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-   -   Hard time gaining size and gaining weight (http://www.muscleandbrawn.com/forum/showthread.php?t=296)

bulkup 07-13-2009 07:15 PM

Hard time gaining size and gaining weight
 
can u help me with my difficulty in gaining size and mass

BendtheBar 07-13-2009 08:03 PM

Welcome to the forum. We will do everything we can to get you rolling.

You asked me about compound movements vs. isolation. Since you haven't been growing, you need to start from square one. If you focus on a basic template with heavy compound lifts, and shoot for more reps and weight each workout, you won't need isolation exercises for quite some time.

I recommended closegrip bench presses for your triceps...those are what I do, and my arms are currently 18 inches+. Of course, my bodyfat is still higher then 20%, so that number is slightly inflated compared to ripped bodybuilders.

Get out of the mindset that you have to hammer each body part individually from 17 different angles. What you need for the first year at minimum is more weight on the bar. I guarantee if you get to a 300 bench, your arms will be bigger. And the same for a 350 squat and your leg size.

For legs, all you really need right now is squats. But it won't hurt to add front squats, leg presses, or extensions.

Progression of weight and intensity is everything. New lifters tend to grow on any routine as long as they are pushing for more each set. Log your workouts, and improve by one rep each time out. After a year your body will have added muscle.

One of the best beginner workouts is the 5x5...and it basically uses only squats, bench press, deadlift, barbell rows and overhead presses.

You don't have to go to that extreme, but you shouldn't concern yourself with being obsessive compulsive about every detail. It doesn't matter if you are doing 30 sets for your arms, or just rolling a rock up a hill. If you roll a slightly heavier rock each time, you will be Hercules in 2 years.

The reason why there are so many programs out there is because basically everything works...as long as you are eating and adding more weight. HIT works because intensity is increased. Volume can work if progression is used.

Think of this...bench press, overhead press and closegrips all hammer the triceps...you don't need much tricep work after that.

Rows, pullups and deadlifts tax the biceps...curls are icing on the cake.

bulkup 07-14-2009 01:47 PM

bulking up
 
ok I should drop my routine I'm doing now and start urs right away?u still consider me a beginner eventhough I've been doing this 4 five years?

bulkup 07-14-2009 02:03 PM

how do I figure out weights to start out with on this new routine with heavier weight?

BendtheBar 07-14-2009 05:38 PM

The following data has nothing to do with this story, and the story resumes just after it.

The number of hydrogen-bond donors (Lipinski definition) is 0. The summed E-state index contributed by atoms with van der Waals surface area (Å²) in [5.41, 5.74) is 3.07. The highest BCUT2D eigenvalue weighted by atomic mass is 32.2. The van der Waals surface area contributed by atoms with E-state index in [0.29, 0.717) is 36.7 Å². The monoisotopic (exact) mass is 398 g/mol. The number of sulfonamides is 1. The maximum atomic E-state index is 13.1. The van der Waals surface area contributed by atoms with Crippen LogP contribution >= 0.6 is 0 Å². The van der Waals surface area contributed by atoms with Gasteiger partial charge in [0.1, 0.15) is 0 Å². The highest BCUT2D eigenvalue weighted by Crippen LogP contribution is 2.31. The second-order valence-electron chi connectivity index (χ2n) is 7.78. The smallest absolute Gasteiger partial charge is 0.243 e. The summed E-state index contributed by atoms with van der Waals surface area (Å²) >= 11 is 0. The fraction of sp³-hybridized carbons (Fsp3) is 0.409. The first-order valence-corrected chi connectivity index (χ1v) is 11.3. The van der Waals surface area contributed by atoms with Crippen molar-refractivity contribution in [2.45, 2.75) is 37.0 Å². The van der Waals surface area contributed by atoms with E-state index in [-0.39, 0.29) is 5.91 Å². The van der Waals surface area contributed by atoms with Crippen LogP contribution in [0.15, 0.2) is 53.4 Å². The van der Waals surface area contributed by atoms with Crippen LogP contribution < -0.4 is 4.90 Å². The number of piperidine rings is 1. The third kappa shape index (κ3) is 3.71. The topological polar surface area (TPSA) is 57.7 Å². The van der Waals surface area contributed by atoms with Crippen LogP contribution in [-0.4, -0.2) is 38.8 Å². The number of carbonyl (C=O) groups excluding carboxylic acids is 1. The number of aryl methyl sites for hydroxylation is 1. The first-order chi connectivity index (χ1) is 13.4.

Quote:

Originally Posted by bulkup (Post 1232)
ok I should drop my routine I'm doing now and start urs right away?u still consider me a beginner eventhough I've been doing this 4 five years?

I would consider you a beginner, but not in a negative way. Not in the realm of weight training knowledge. To me a beginner is someone that has yet to hit their stride, and is still scratching for muscle.

As far as you routine, here's what I'd like you to do:

A) Make sure at least 2/3rds of your sets each day are heavy compounds
B) Perform no more then 3 set per exercise
C) Train no more then one hour a day
D) Train no more then 4 days a week]
E) Drop all cardio, if possible
F) Stay in the 6-10 rep range when possible

and the biggie...

G) Push for more weight or reps on every set

I would recommend structuring your routine to fit your preferences, but it must include the following: squats, deadlifts, bench press, overhead press and DB or BB rows. Optional exercises are dips, pullups and romanian deadlifts.

Or you can use the routine I recommended...or tweak it with the parameters I provided. Write it in this thread, and we'll give it the once over.

Quote:

Originally Posted by bulkup (Post 1232)
how do I figure out weights to start out with on this new routine with heavier weight?

It doesn't matter much. Just pick a weight and hammer out the reps. When using a 3 set scheme, when you can do at least 7 reps with a given weight on the last set, add 5 pounds to the bar on the next workout.

So, say you did benches and they looked like this:

135 x 10
135 x 8
135 x 6

The next time you did benches and they looked like:

135 x 10
135 x 9
135 x 7

Move up in weight.

You could also use 6 reps on the last set as a baseline for moving up. It's ok if your reps go below 6 on the low end, btw. 6-10 is just an average. So if you did:

135 x 10
135 x 7
135 x 4

and the next time did...

135 x 10
135 x 8
135 x 6

Move up in weight.

How you move up in weight isn't as important as pushing for one more rep on every set.

bulkup 07-14-2009 10:56 PM

bulking up
 
so the 6-10 rep range is best for gaining size in every body part or each bp responds to different rep ranges?

BendtheBar 07-15-2009 05:28 AM

Calves can be in the 10-25 rep range. And you can do legs in the 6-20 rep range, if you can stomach it :)

bulkup 07-15-2009 07:41 AM

gaining size
 
I was wondering if the push pull program makes sense to do bec once u get to the second and third body part ur already tired and can't give it ur full?

BendtheBar 07-15-2009 04:09 PM

You mean a 2 day push pull split, or the 3 day push/pull/legs split?

bulkup 07-15-2009 07:56 PM

push pull legs split


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